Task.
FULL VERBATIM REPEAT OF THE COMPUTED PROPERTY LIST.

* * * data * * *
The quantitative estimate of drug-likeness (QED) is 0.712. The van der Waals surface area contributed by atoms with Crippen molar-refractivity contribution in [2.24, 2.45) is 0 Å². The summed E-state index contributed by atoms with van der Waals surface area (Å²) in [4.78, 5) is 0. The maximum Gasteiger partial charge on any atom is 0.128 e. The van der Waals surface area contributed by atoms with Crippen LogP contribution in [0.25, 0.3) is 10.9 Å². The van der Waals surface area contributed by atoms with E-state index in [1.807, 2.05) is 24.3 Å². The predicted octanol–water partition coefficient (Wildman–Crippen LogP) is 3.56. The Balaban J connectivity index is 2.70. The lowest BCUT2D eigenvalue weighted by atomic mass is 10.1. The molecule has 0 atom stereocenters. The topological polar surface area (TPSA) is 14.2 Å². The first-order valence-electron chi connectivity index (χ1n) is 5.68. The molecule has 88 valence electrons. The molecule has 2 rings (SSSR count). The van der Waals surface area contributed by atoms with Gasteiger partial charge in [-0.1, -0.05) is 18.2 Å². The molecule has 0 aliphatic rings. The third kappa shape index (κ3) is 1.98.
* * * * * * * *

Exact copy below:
The quantitative estimate of drug-likeness (QED) is 0.712. The van der Waals surface area contributed by atoms with Crippen molar-refractivity contribution in [2.24, 2.45) is 0 Å². The summed E-state index contributed by atoms with van der Waals surface area (Å²) in [4.78, 5) is 0. The maximum Gasteiger partial charge on any atom is 0.128 e. The van der Waals surface area contributed by atoms with Crippen LogP contribution in [0.25, 0.3) is 10.9 Å². The van der Waals surface area contributed by atoms with E-state index in [1.807, 2.05) is 24.3 Å². The predicted octanol–water partition coefficient (Wildman–Crippen LogP) is 3.56. The Balaban J connectivity index is 2.70. The lowest BCUT2D eigenvalue weighted by atomic mass is 10.1. The molecule has 0 atom stereocenters. The topological polar surface area (TPSA) is 14.2 Å². The first-order valence-electron chi connectivity index (χ1n) is 5.68. The molecule has 88 valence electrons. The molecule has 2 rings (SSSR count). The van der Waals surface area contributed by atoms with Gasteiger partial charge in [-0.1, -0.05) is 18.2 Å². The molecule has 0 aliphatic rings. The third kappa shape index (κ3) is 1.98.